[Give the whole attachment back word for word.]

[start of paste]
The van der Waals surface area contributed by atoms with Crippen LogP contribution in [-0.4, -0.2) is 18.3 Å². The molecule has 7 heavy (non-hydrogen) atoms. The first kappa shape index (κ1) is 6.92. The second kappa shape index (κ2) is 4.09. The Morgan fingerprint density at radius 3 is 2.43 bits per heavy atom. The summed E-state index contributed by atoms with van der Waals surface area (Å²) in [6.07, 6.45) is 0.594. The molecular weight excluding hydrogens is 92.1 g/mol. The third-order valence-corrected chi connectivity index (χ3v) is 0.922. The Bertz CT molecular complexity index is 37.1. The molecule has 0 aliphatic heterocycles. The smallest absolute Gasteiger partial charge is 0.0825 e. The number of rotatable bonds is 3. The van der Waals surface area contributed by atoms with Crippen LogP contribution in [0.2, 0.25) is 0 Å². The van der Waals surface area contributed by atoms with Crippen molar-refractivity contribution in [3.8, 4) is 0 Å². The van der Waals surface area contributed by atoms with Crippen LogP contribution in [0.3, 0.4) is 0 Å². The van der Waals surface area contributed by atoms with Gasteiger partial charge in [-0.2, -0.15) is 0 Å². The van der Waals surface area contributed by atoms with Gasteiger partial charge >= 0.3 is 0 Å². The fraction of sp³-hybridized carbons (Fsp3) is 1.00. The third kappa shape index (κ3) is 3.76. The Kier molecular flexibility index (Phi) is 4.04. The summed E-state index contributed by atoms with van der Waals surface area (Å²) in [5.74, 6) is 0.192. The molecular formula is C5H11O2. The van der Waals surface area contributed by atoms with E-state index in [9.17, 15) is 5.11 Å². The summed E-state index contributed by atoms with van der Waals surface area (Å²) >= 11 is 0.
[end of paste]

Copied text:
The van der Waals surface area contributed by atoms with Crippen LogP contribution in [-0.4, -0.2) is 18.3 Å². The molecule has 7 heavy (non-hydrogen) atoms. The first kappa shape index (κ1) is 6.92. The second kappa shape index (κ2) is 4.09. The Morgan fingerprint density at radius 3 is 2.43 bits per heavy atom. The summed E-state index contributed by atoms with van der Waals surface area (Å²) in [6.07, 6.45) is 0.594. The molecular weight excluding hydrogens is 92.1 g/mol. The third-order valence-corrected chi connectivity index (χ3v) is 0.922. The Bertz CT molecular complexity index is 37.1. The molecule has 0 aliphatic heterocycles. The smallest absolute Gasteiger partial charge is 0.0825 e. The number of rotatable bonds is 3. The van der Waals surface area contributed by atoms with Crippen LogP contribution in [0.2, 0.25) is 0 Å². The van der Waals surface area contributed by atoms with Crippen molar-refractivity contribution in [3.8, 4) is 0 Å². The van der Waals surface area contributed by atoms with Crippen LogP contribution in [0.3, 0.4) is 0 Å². The van der Waals surface area contributed by atoms with Gasteiger partial charge in [-0.2, -0.15) is 0 Å². The van der Waals surface area contributed by atoms with Gasteiger partial charge >= 0.3 is 0 Å². The fraction of sp³-hybridized carbons (Fsp3) is 1.00. The third kappa shape index (κ3) is 3.76. The Kier molecular flexibility index (Phi) is 4.04. The summed E-state index contributed by atoms with van der Waals surface area (Å²) in [5.74, 6) is 0.192. The molecular formula is C5H11O2. The van der Waals surface area contributed by atoms with E-state index in [9.17, 15) is 5.11 Å². The summed E-state index contributed by atoms with van der Waals surface area (Å²) >= 11 is 0.